“The evidence shows that high quality childcare delivered through a play-based approach to learning is vital to help children develop the social, emotional and physical skills they need to thrive and is one of the most effective ways to lift children out of disadvantage. A child’s confidence, independence and willingness to learn is more important than being able to recognise letters, sit still and focus on a task.
“High quality early years education can take place in a wide range of settings, not just schools. We need to see more support for all childcare professionals to help them improve their expertise and deliver the best possible care for those children and families most in need.”
Early years consultant and former nursery headteacher, Sue Chambers, offers her own perspective, saying: “I have deep concerns about the direction which Ofsted is taking. I believe that children deserve the highest quality early provision possible but Ofsted’s focus is no longer around children's uniqueness and well-being but rather geared towards a false concept of ‘school readiness’ based on narrow tests and assessments.
“My mentor from my early days of teaching, an inspirational and extraordinary headteacher, always used to say, ‘I educate children for life, not for the infant school’. Ofsted could have learned much from her. (She was Jewish and grew up in Austria. In her teens she and her family were sent to Auschwitz. She survived but all her family died. She believed her strength, resilience and innate sense of joy came from a gloriously happy early childhood).”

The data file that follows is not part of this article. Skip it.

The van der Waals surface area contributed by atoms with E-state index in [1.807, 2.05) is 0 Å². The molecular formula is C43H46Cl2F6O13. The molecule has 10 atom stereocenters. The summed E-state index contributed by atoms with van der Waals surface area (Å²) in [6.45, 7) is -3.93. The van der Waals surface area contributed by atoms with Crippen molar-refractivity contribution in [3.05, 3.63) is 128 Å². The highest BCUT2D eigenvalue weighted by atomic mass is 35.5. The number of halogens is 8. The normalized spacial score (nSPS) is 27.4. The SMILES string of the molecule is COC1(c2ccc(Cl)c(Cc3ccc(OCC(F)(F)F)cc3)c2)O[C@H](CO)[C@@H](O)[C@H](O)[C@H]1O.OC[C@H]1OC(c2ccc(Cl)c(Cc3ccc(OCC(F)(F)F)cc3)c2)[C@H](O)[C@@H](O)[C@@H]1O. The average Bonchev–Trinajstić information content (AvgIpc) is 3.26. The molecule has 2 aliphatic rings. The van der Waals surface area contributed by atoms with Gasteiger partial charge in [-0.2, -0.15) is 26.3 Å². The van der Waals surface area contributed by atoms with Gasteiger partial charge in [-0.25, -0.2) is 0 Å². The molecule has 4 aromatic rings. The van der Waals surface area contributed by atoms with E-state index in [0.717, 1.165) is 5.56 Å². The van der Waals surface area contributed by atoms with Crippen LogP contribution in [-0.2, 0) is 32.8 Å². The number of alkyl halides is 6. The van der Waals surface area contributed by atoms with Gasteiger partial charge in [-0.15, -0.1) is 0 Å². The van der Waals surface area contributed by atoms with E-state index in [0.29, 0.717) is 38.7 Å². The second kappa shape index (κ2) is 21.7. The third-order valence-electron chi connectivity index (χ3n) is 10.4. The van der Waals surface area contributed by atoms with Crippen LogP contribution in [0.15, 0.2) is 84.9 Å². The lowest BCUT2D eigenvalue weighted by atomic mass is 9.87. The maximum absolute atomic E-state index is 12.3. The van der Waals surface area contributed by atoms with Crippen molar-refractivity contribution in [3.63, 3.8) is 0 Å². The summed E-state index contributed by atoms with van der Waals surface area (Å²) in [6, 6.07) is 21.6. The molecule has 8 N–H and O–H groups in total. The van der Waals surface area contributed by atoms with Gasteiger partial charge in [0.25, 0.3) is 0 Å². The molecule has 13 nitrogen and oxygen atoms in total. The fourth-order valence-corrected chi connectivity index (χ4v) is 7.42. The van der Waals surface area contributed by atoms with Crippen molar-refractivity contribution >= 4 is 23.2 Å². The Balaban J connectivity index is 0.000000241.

The manner of Ofsted’s report launch suggests a determination to see through these goals as part of a new long-term vision, however.
Nick Hudson, national director for early education, says, “Today’s report is just one chapter in a longer story about the importance of raising expectations for children from the most disadvantaged backgrounds and communities. Ofsted’s publication in June 2013, ‘Unseen Children: Access and Achievement 20 years on’, emphasised the importance of the early years for breaking the cycle of disadvantage.
“We believe that not enough is being done to support and encourage parents, but particularly those who need the most help, to secure for their children the benefit that the best early education and childcare can offer.